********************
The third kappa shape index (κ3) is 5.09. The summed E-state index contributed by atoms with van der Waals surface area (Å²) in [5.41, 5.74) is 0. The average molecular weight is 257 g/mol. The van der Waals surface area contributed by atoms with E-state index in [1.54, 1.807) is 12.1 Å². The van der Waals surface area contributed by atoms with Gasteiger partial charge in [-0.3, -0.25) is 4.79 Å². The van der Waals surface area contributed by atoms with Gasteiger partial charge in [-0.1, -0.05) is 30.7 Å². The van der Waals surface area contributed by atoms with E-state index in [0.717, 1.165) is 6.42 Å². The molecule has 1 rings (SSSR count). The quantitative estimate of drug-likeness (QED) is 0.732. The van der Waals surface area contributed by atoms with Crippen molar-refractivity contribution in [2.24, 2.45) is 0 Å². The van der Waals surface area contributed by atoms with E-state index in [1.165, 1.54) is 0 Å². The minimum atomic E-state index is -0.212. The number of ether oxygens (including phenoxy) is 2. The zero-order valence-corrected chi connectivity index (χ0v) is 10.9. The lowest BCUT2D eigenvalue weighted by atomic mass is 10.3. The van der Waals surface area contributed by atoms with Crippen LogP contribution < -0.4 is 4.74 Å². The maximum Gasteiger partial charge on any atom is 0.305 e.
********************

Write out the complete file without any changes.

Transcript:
The third kappa shape index (κ3) is 5.09. The summed E-state index contributed by atoms with van der Waals surface area (Å²) in [5.41, 5.74) is 0. The average molecular weight is 257 g/mol. The van der Waals surface area contributed by atoms with E-state index in [1.54, 1.807) is 12.1 Å². The van der Waals surface area contributed by atoms with Gasteiger partial charge in [-0.3, -0.25) is 4.79 Å². The van der Waals surface area contributed by atoms with Gasteiger partial charge in [-0.1, -0.05) is 30.7 Å². The van der Waals surface area contributed by atoms with E-state index in [0.717, 1.165) is 6.42 Å². The molecule has 1 rings (SSSR count). The quantitative estimate of drug-likeness (QED) is 0.732. The van der Waals surface area contributed by atoms with Crippen molar-refractivity contribution in [2.24, 2.45) is 0 Å². The van der Waals surface area contributed by atoms with E-state index in [1.165, 1.54) is 0 Å². The minimum atomic E-state index is -0.212. The number of ether oxygens (including phenoxy) is 2. The zero-order valence-corrected chi connectivity index (χ0v) is 10.9. The lowest BCUT2D eigenvalue weighted by atomic mass is 10.3. The van der Waals surface area contributed by atoms with Crippen LogP contribution < -0.4 is 4.74 Å². The maximum Gasteiger partial charge on any atom is 0.305 e.